- Endocrine gland - A ductless gland that secretes hormones directly into the blood, via exocytosis.
- Exocrine gland - A gland that secretes substances into a duct which carries the molecules to a particular part of the body.
- Hormones - Molecules that act as chemical messengers. They are transported in blood plasma and lymph fluid, and cause a specific response in target cells.
- Target tissue/cells - Cells that contain specific receptors on their plasma membranes. The receptors are complementary in shape to the hormone molecule.
- Are lipid soluble and diffuse through the phospholipids plasma membrane, and bind to receptors in the nucleus.
- The hormone-receptor complex then binds to DNA, regulating transcription.
- e.g. Oestrogen, cortisol.
- Bind to receptors in the plasma membrane of the target cell and bring about response without entering the cell.
- These are called first messengers.
- A second messenger is a molecule affected by the binding of a first messenger to a receptor.
- e.g. adrenaline, insulin.
Mode of action of adrenaline
- Adrenaline is a first messenger and is unable to enter cells.
- Target cells have complementary shaped receptor proteins.
- Binding of adrenaline activates the enzyme Adenyl Cyclase, which converts ATP to cyclic AMP (cAMP), which is the second messenger inside the cell.
- cAMP starts a cascade of enzyme actions within the cell.
The Adrenal Glands
- Are located above the kidneys. There are 2 regions within the glands.
- Medulla region - Adrenaline is synthesised from amino acids and is secreted by the medulla, in response to danger, excitement or stress. This is also part of the fight/flight response.
- Cortex region - Produces cholesterol to produce steroid hormones such as mineralocorticoids (e.g. aldosterone) which help control the concentration of sodium and potassium ions in the blood. The glucocorticoids control synthesis of glycogen, carbohydrates and proteins in the liver.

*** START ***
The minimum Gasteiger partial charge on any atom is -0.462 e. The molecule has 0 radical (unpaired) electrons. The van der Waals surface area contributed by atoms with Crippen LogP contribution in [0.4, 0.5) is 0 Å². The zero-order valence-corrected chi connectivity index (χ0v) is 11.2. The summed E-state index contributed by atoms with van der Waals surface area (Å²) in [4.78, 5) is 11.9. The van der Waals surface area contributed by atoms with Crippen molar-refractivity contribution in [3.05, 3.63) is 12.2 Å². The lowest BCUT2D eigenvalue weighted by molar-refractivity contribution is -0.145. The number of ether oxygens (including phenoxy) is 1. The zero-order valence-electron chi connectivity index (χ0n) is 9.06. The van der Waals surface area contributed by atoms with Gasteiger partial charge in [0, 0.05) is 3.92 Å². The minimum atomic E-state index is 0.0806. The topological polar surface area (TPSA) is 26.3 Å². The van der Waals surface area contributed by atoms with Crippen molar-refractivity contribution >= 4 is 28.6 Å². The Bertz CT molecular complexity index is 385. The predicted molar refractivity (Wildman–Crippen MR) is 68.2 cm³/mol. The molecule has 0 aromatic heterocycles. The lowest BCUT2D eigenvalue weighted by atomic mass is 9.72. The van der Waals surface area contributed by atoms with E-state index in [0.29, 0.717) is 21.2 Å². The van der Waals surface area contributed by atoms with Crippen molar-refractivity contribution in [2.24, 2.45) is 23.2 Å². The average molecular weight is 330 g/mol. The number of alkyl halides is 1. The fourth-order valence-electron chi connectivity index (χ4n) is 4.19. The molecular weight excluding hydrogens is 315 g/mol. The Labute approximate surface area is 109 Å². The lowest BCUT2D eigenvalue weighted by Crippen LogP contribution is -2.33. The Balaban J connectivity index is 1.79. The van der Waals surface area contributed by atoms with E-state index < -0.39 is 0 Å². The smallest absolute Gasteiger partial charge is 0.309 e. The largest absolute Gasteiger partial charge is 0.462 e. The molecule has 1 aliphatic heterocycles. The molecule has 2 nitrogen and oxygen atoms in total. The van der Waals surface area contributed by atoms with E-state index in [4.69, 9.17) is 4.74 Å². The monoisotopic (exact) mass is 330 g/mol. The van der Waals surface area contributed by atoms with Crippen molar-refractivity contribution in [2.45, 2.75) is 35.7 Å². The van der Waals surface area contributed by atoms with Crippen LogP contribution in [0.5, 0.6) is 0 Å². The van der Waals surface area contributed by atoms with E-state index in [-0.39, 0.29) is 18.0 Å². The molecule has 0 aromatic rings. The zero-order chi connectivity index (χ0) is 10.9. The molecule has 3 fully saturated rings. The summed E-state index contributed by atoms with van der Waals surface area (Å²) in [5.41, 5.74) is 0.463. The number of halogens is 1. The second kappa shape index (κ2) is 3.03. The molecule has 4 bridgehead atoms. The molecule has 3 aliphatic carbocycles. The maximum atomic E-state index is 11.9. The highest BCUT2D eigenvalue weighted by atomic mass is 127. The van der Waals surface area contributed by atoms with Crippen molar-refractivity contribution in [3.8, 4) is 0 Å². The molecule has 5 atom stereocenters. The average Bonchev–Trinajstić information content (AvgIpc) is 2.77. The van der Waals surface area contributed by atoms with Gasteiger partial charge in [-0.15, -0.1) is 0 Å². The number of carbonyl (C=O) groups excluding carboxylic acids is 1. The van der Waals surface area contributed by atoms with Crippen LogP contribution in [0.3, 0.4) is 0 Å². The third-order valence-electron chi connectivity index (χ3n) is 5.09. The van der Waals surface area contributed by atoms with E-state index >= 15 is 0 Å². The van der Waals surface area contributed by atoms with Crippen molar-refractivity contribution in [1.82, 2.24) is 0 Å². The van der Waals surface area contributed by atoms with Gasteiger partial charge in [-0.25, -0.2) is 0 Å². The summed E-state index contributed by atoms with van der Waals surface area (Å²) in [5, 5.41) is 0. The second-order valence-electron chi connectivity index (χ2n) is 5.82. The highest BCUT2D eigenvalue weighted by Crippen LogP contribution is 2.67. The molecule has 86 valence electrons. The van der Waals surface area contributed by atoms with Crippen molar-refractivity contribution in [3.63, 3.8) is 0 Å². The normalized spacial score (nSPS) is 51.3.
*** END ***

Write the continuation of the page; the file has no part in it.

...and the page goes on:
- The pancreas functions as both an endocrine and exocrine organ.
- The Islets of Langerhans have an endocrine function, secreting insulin from Beta (B) cells and glucagon from Alpha (a) cells.
- The rest of the pancreas is exocrine, secreting digestive enzymes e.g. amylase and trypsinogen via the pancreatic duct to the duodenum.
Control of blood glucose
- Is regulated by negative feedback. (see comm&homeo notes)
- Blood glucose levels vary on food intake and energy requirements, however needs to be homeostatically maintained at around 90mg in every 100cm3 of blood.
- Is brought about by insulin and glucagon.
If blood glucose rises too high
- Following a carbohydrate meal (high in sucrose, starch, etc) when glucose is absorbed by the gut, the plasma glucose levels rise (hyperglycaemia).
1. B cells detect the increase in plasma glucose.
2. B cells start to release insulin, and a cell action is inhibited.
3. Insulin lowers glucose levels by binding to receptors on the plasma membrane of hepatocytes (liver cells), fat and muscle cells.
4. This activates Adenyl Cyclase to…